Trip-O-Meter: 3.75 out of 5
This compilation covers the second iteration of the Mojo Men, who sprang forth from the primordial San Francisco scene. They started off as a more garage rock affair, but had added singer/drummer Jan Errico and ambled off into fields of folk-rock and sunshine pop. The other big early San Francisco band, Autumn Records labelmates the Beau Brummels, were arguably a little better, but the Mojo Men throws out more sonic signposts to the later explosion of Bay Area rock n' roll. Jan Errico comes across like a less intense version of Grace Slick (who was of course the legendary Starship vocalist), and the folk rock strut here is not too far removed from the Jefferson Airplane's first album with Signe Anderson. You'll also hear some very groovy early touches of psychedelia, and a sunshine pop sheen borrowed from the Mamas and the Papas. It may be heresy, but I think I dig the Mojo Men a little more than that particular musical (kinda) family. There's a touch of the Buffalo Springfield lurking around as well, which makes sense since Steven Stills penned their hit, "Sit Down, I Think I Love You." Round two of the Mojo Men never resulted in an actual album, but we get their awesome singles, some of which include the arranging talents of Van Dyke Parks, and a few tracks from an aborted album.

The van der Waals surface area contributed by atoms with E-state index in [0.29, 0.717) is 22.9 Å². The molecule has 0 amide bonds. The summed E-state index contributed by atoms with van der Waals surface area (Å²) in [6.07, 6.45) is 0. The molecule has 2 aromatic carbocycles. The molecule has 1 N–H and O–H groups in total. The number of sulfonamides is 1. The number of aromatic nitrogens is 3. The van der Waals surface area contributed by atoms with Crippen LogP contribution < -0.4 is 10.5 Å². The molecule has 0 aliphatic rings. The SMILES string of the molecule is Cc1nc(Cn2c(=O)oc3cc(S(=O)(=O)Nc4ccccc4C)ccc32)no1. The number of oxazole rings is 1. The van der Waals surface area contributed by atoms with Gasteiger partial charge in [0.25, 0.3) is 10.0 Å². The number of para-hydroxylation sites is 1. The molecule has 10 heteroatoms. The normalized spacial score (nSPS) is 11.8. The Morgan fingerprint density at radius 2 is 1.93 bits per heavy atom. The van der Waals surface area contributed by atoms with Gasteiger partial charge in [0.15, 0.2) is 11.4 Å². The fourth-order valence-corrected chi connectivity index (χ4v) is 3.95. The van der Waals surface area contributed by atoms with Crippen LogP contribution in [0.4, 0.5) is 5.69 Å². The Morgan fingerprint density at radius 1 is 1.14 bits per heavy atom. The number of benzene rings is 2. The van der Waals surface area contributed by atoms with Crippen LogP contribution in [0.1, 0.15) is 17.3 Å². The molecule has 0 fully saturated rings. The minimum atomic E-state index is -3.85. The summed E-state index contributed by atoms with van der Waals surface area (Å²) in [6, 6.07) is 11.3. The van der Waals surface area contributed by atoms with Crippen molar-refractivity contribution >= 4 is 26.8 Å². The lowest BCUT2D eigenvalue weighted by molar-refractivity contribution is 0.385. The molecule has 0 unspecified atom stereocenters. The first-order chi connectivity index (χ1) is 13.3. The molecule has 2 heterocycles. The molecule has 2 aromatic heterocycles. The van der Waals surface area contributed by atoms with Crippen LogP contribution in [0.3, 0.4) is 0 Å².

The production here is nice and chonky, and the sound makes most of this sound like a coherent even though the music is sources from several different places over a two year period. "Whatever Happened to Happy" is a prime sunshine pop singles, with some space echo adding just the right of trippiness to a fine melody. Of course "Sit Down, I Think I Love You" did make it to the charts, and it's a classic folk-rocker. Most of the tracks here are pretty stong, but I really stand up and take attention to "What Kind of Man," which evolves into a full blown psychedelic raga jam. I typically don't dig horny rock (y'know, of the brass kind - am I just digging my hole deeper?), but the arrangements on "Flower of City" does set the song on fire, and if you pay attention, there are also some nice pizzicato strings. The band occasionally threatens to ring the cheese alarm, but they only manage to do so on "Do the Hanky Panky." Really, though, I can't blame the band. Not even musical Jesus can save that song (along with "The Hippy Hippy Shake," which fortunately does not appear on this album).
This is an essential collection for a variety of you seekers. Historically, it's a not-so-missing link on the road to San Francisco rock. It's also prime rib for those that are squinting for sunshine pop. But most of all, it's a catchy set of lite psych, where all of those light touches are primed for maximum grooviness.